The Stripping of the Altars: Traditional Religion in England, 1400-1580

The Stripping of the Altars: Traditional Religion in England, 1400-1580

by Eamon Duffy

Paperback(Older Edition)

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Overview

This major revisionist account of the pre-Reformation church recreates lay people's experience of religion in 15th-century England. Eamon Duffy shows that late medieval Catholicism was neither decadent nor decayed, but was a strong and vigorous tradition, and that the Reformation represented a violent rupture from a popular and theologically respectable religious system.

Product Details

ISBN-13: 9780300060768
Publisher: Yale University Press
Publication date: 12/23/1992
Edition description: Older Edition
Pages: 666
Product dimensions: 6.13(w) x 9.25(h) x (d)

About the Author


Eamon Duffy is Professor of the History of Christianity at the University of Cambridge and President of Magdalene College. He is the author of Saints and Sinners: A History of the Popes and The Voices of Morebath: Reformation and Rebellion in an English Village, both available in paperback from Yale University Press.

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The Stripping of the Altars: Traditional Religion in England, 1400-1580 4.3 out of 5 based on 0 ratings. 4 reviews.
Pianojazz on LibraryThing More than 1 year ago
For me, "The Stripping of the Altars" was an eye-opener. Most of us who have a cursory knowledge of the English Reformation have been led to believe that the medieval Roman Catholic Church in England had stagnated, that it was hopelessly corrupt, and that it no longer met the spiritual needs of the English people. Duffy puts the lie to that myth. He shows, instead, that late medieval English Catholicism was alive, vibrant, and relevant. Why, then, did Henry VIII ultimately succeed with his Reformation? Was it the violence, the threat of torture, of having one's property expropriated, one's family destroyed? Certainly Mary Tudor, in forcibly returning England to the Catholic fold, was guilty of as many excesses as was her despotic father. Yet it took Elizabeth, with her "middle way", to finally secure England for the Protestant cause, albeit at a cost. Neither truly Catholic nor truly Protestant (i.e., Calvinist), Elizabeth and her advisers succeeded in crafting what has today become the Anglican Communion, a most interesting blend of both versions of Christianity. (Indeed, a dear friend of mine, a lapsed Catholic and now an Episcopalian, refers to the U.S. version of Anglicanism as "Catholic lite.")Those of us who have followed the travails of the Anglican Communion in recent months know just how fragile are the bonds of fellowship holding Anglicanism together. Elizabeth never succeeded in totally reconciling the authoritarian nature of Catholicism with the individuality of Protestantism; the magisterium of the Church pitted against the believer's "walk with Jesus." That tension still exists today in all branches of the Anglican Communion--many yearn for a hierarchy eager to tell the believer how to live, what to believe, and how to get into heaven; certainty as preferable to ambiguity; black and white over shades of gray.Duffy, to his credit, shows why Catholicism was so compelling to its adherents. Indeed, in reading the memoirs of various Anglicans, lay and clergy, who have converted to Catholicism in the intervening years, in worshiping in the Roman Catholic Mass, and in viewing the travails of 21st century Anglicanism, one understands Catholicism's continuing allure. Duffy's book shows us that the modern Christian's needs aren't so different from those of six centuries ago.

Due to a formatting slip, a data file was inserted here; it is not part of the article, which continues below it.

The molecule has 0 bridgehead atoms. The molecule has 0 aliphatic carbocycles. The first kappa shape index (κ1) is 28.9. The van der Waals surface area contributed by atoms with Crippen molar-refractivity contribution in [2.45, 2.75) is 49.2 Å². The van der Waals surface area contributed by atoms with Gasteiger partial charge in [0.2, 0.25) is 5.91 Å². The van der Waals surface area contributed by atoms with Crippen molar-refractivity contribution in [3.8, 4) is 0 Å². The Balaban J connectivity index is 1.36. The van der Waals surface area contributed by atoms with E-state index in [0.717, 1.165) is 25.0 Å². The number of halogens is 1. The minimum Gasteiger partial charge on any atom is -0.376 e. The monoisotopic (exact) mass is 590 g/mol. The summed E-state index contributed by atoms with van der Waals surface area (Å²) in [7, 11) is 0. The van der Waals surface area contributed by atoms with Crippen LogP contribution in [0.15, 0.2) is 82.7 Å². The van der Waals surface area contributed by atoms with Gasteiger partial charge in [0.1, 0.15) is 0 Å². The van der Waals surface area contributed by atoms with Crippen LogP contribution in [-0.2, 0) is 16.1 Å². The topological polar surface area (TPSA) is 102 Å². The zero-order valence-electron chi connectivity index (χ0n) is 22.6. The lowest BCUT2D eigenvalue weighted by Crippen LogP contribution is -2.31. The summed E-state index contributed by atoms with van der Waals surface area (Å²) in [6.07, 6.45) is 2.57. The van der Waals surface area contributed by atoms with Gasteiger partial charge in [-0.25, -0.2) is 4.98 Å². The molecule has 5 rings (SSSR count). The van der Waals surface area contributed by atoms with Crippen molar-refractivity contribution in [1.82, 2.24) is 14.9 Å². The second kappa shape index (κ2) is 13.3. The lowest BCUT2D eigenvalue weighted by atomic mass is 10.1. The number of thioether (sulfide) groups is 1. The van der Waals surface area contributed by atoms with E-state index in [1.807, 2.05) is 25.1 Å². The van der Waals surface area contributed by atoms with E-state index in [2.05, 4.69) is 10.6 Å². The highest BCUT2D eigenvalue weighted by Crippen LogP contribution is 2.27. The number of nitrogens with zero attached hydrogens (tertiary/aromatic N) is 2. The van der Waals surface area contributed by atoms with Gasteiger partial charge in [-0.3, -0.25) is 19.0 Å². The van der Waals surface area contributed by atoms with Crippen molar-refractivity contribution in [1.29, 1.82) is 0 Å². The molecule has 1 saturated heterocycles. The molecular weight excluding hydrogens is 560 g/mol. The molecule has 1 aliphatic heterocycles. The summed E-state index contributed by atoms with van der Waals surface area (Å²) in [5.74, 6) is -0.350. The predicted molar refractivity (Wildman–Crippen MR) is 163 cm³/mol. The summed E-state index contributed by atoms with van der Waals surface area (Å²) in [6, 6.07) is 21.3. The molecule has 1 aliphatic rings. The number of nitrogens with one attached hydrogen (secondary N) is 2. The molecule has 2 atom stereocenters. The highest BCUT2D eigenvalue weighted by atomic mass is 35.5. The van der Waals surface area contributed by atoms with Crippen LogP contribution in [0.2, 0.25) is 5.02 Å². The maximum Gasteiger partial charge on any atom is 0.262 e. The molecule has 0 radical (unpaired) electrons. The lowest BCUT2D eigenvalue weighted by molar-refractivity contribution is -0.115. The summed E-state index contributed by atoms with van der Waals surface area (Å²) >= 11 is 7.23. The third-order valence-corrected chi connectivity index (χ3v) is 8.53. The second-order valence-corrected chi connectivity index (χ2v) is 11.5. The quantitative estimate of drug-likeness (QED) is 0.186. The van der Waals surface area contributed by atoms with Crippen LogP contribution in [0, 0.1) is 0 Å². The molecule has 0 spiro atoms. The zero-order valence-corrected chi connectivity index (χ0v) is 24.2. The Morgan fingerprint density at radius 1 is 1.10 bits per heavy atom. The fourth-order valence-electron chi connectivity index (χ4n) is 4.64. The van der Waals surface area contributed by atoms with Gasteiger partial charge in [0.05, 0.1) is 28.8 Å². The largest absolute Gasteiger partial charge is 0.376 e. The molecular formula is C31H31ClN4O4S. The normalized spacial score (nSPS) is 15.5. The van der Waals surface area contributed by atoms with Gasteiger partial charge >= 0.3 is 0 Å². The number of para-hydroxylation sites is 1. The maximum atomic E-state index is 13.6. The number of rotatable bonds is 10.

AnnaRichenda on LibraryThing More than 1 year ago
This book is absolutely fabulous. A must.
PollyMoore3 on LibraryThing More than 1 year ago
"On certain feasts objects to be blessed might be brought up at this point: candles at Candlemas, butter, cheese, and eggs at Easter, apples on St James's day". A serious piece of historical research that also makes me feel vividly present in late medieval England, joining in the feasts and penances and rituals, and later on helping to hide the church treasures when they were banned. There's no doubt reform was needed, but I believe this traumatic break, a cultural revolution imposed from above, was a massive blow to the English psyche from which it has never really recovered.Deservedly popular, this book is always going out on request from the public library where I work.
Guest More than 1 year ago
The book is about the The English Protestant Reformation from the point of view of a Catholic, which gives it an unique insight. However, the sources are written in Old English and are hardly understandable, and the book leaves much doubt to his original thesis.